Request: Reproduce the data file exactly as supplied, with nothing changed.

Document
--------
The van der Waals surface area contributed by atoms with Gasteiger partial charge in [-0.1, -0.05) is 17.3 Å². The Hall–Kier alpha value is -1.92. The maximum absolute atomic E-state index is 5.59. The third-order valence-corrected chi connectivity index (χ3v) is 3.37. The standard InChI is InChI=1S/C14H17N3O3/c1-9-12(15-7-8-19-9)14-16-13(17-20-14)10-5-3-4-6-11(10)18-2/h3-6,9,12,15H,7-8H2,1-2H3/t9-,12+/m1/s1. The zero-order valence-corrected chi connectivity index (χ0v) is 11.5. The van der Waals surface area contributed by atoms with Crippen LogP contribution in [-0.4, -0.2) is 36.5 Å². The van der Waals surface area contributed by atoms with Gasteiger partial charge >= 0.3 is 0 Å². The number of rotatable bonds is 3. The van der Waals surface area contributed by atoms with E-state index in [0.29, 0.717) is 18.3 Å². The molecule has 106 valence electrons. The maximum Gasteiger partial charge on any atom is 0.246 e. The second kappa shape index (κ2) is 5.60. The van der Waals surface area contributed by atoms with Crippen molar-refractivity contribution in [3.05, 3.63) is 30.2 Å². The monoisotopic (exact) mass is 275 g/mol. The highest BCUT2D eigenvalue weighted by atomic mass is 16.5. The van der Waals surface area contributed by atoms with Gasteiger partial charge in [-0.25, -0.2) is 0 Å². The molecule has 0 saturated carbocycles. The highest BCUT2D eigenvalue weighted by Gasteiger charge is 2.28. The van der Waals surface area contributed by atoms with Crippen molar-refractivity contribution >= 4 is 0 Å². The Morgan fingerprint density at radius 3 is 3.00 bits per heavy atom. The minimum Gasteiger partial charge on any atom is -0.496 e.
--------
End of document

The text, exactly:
The van der Waals surface area contributed by atoms with Gasteiger partial charge in [-0.1, -0.05) is 17.3 Å². The Hall–Kier alpha value is -1.92. The maximum absolute atomic E-state index is 5.59. The third-order valence-corrected chi connectivity index (χ3v) is 3.37. The standard InChI is InChI=1S/C14H17N3O3/c1-9-12(15-7-8-19-9)14-16-13(17-20-14)10-5-3-4-6-11(10)18-2/h3-6,9,12,15H,7-8H2,1-2H3/t9-,12+/m1/s1. The zero-order valence-corrected chi connectivity index (χ0v) is 11.5. The van der Waals surface area contributed by atoms with Crippen LogP contribution in [-0.4, -0.2) is 36.5 Å². The van der Waals surface area contributed by atoms with Gasteiger partial charge >= 0.3 is 0 Å². The number of rotatable bonds is 3. The van der Waals surface area contributed by atoms with E-state index in [0.29, 0.717) is 18.3 Å². The molecule has 106 valence electrons. The maximum Gasteiger partial charge on any atom is 0.246 e. The second kappa shape index (κ2) is 5.60. The van der Waals surface area contributed by atoms with Crippen molar-refractivity contribution in [3.05, 3.63) is 30.2 Å². The monoisotopic (exact) mass is 275 g/mol. The highest BCUT2D eigenvalue weighted by atomic mass is 16.5. The van der Waals surface area contributed by atoms with Gasteiger partial charge in [-0.25, -0.2) is 0 Å². The molecule has 0 saturated carbocycles. The highest BCUT2D eigenvalue weighted by Gasteiger charge is 2.28. The van der Waals surface area contributed by atoms with Crippen molar-refractivity contribution >= 4 is 0 Å². The Morgan fingerprint density at radius 3 is 3.00 bits per heavy atom. The minimum Gasteiger partial charge on any atom is -0.496 e.